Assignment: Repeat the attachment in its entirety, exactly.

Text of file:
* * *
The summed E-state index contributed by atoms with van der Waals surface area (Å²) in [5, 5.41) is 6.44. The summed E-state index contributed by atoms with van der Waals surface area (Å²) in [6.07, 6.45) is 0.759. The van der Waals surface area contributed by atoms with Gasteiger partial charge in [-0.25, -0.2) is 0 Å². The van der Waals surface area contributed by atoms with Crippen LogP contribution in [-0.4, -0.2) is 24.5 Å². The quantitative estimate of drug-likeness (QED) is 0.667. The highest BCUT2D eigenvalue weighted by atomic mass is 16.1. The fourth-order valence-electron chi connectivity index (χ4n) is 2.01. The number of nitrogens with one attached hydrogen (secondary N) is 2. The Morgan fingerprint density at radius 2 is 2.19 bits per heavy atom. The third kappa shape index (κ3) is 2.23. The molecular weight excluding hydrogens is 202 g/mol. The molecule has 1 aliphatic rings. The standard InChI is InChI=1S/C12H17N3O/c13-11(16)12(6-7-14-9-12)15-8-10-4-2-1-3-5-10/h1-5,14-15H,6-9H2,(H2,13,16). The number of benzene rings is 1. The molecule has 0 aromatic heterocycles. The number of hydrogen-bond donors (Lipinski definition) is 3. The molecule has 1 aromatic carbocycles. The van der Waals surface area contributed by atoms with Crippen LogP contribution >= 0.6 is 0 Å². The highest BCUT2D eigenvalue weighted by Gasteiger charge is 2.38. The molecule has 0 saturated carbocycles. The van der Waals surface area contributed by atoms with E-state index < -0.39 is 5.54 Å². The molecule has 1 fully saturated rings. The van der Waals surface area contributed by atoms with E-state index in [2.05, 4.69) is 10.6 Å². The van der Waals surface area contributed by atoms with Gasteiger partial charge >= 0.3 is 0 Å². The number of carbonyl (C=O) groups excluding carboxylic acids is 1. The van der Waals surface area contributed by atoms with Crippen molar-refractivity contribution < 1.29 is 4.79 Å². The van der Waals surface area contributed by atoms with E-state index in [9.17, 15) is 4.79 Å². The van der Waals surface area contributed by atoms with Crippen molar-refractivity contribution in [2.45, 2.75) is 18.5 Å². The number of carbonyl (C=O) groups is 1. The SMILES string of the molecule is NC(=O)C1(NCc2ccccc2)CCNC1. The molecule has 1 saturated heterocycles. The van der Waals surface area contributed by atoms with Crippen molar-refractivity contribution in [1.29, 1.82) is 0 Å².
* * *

The summed E-state index contributed by atoms with van der Waals surface area (Å²) in [5, 5.41) is 6.44. The summed E-state index contributed by atoms with van der Waals surface area (Å²) in [6.07, 6.45) is 0.759. The van der Waals surface area contributed by atoms with Gasteiger partial charge in [-0.25, -0.2) is 0 Å². The van der Waals surface area contributed by atoms with Crippen LogP contribution in [-0.4, -0.2) is 24.5 Å². The quantitative estimate of drug-likeness (QED) is 0.667. The highest BCUT2D eigenvalue weighted by atomic mass is 16.1. The fourth-order valence-electron chi connectivity index (χ4n) is 2.01. The number of nitrogens with one attached hydrogen (secondary N) is 2. The Morgan fingerprint density at radius 2 is 2.19 bits per heavy atom. The third kappa shape index (κ3) is 2.23. The molecular weight excluding hydrogens is 202 g/mol. The molecule has 1 aliphatic rings. The standard InChI is InChI=1S/C12H17N3O/c13-11(16)12(6-7-14-9-12)15-8-10-4-2-1-3-5-10/h1-5,14-15H,6-9H2,(H2,13,16). The number of benzene rings is 1. The molecule has 0 aromatic heterocycles. The number of hydrogen-bond donors (Lipinski definition) is 3. The molecule has 1 aromatic carbocycles. The van der Waals surface area contributed by atoms with Crippen LogP contribution >= 0.6 is 0 Å². The highest BCUT2D eigenvalue weighted by Gasteiger charge is 2.38. The molecule has 0 saturated carbocycles. The van der Waals surface area contributed by atoms with E-state index < -0.39 is 5.54 Å². The molecule has 1 fully saturated rings. The van der Waals surface area contributed by atoms with E-state index in [2.05, 4.69) is 10.6 Å². The van der Waals surface area contributed by atoms with Gasteiger partial charge >= 0.3 is 0 Å². The number of carbonyl (C=O) groups excluding carboxylic acids is 1. The van der Waals surface area contributed by atoms with Crippen molar-refractivity contribution < 1.29 is 4.79 Å². The van der Waals surface area contributed by atoms with E-state index in [9.17, 15) is 4.79 Å². The van der Waals surface area contributed by atoms with Crippen molar-refractivity contribution in [2.45, 2.75) is 18.5 Å². The number of carbonyl (C=O) groups is 1. The SMILES string of the molecule is NC(=O)C1(NCc2ccccc2)CCNC1. The molecule has 1 saturated heterocycles. The van der Waals surface area contributed by atoms with Crippen molar-refractivity contribution in [1.29, 1.82) is 0 Å².